As soon as you come out of surgery, you have a compression garment already in place. Compression garments are essential for minimising swelling. The swelling is very real! My swelling was mainly gone after 6-8 weeks, but some people experience it for much longer. I noticed at first, on day where I was more active that there was more swelling. I continued to wear my compression garment for 8 weeks in total. I switched to a pair of “spanx” type garment instead of my heavy binder after a few weeks at the instructions of Dr Begovic.
Sleeping on the first day was a breeze. But after the after effects of the anaesthetic wore off, sleeping was a little harder – especially when I wasn’t in the luxurious aftercare bed anymore. Getting comfy can be hard when you’re experiencing pain and you can only sleep in one position: on your back, with heaps of pillows behind you as well as under your legs because you can’t lay flat.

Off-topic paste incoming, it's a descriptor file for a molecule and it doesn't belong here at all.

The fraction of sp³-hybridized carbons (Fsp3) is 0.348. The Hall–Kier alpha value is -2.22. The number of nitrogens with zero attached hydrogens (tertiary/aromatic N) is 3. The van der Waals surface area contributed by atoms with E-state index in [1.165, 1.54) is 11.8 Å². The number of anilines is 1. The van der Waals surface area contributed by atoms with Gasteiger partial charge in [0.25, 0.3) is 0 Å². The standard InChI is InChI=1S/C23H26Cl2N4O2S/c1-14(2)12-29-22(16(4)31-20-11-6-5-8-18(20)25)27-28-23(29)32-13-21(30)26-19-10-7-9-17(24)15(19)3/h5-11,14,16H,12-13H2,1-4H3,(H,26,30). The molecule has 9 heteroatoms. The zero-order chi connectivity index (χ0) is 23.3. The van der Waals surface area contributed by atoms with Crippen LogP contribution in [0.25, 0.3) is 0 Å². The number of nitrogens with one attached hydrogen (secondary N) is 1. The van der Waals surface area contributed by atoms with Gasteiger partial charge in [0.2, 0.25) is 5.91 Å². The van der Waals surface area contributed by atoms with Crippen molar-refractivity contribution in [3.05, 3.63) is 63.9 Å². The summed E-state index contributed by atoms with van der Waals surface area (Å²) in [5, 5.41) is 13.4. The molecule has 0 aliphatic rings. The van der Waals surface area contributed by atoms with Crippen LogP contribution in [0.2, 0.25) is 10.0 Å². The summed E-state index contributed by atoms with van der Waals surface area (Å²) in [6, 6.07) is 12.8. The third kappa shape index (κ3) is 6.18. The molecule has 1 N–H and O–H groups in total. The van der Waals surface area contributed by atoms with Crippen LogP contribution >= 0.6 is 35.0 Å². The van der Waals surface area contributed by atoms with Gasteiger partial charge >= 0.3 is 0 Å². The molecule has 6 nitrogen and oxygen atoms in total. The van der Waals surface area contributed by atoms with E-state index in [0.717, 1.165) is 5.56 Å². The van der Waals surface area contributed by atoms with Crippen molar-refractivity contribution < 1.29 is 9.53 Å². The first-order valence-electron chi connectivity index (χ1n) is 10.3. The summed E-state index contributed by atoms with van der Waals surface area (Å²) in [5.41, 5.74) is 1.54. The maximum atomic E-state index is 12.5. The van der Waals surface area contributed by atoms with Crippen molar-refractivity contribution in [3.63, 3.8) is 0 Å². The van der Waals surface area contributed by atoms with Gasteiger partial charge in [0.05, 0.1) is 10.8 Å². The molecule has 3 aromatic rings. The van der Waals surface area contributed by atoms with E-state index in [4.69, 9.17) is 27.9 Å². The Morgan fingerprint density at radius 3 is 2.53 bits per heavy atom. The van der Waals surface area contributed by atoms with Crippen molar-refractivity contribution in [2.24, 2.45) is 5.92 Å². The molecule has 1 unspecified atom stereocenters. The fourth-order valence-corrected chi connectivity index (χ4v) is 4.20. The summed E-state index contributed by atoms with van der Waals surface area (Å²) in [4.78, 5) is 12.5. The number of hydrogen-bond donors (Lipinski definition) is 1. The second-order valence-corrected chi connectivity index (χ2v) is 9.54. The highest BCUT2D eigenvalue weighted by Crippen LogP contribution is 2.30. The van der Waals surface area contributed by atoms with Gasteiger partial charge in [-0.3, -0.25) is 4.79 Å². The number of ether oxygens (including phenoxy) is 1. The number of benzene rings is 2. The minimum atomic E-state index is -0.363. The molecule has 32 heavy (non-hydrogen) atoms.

After about a week, I was able to sleep on my side and this helped a lot. Rest in general is so important as part of the healing process. I spent a good week straight on the couch watching TV before I felt comfortable getting out for very small trips.
I am lucky I have such an incredibly thin incision. This means that my scar is nice, low and thin. I did nothing with my incision until the scab had come off, then I applied BioCorneum Serum for the first two weeks. I would’ve used it for longer but that’s when it ran out, so I opted for a cheaper but also effective method of using Rosehip Oil after that. I can’t quite say how long I used it for, as in all honesty I know myself and can guarantee it maybe lasted another couple of weeks before I got lazy and forgot.
My scar looks absolutely fantastic now.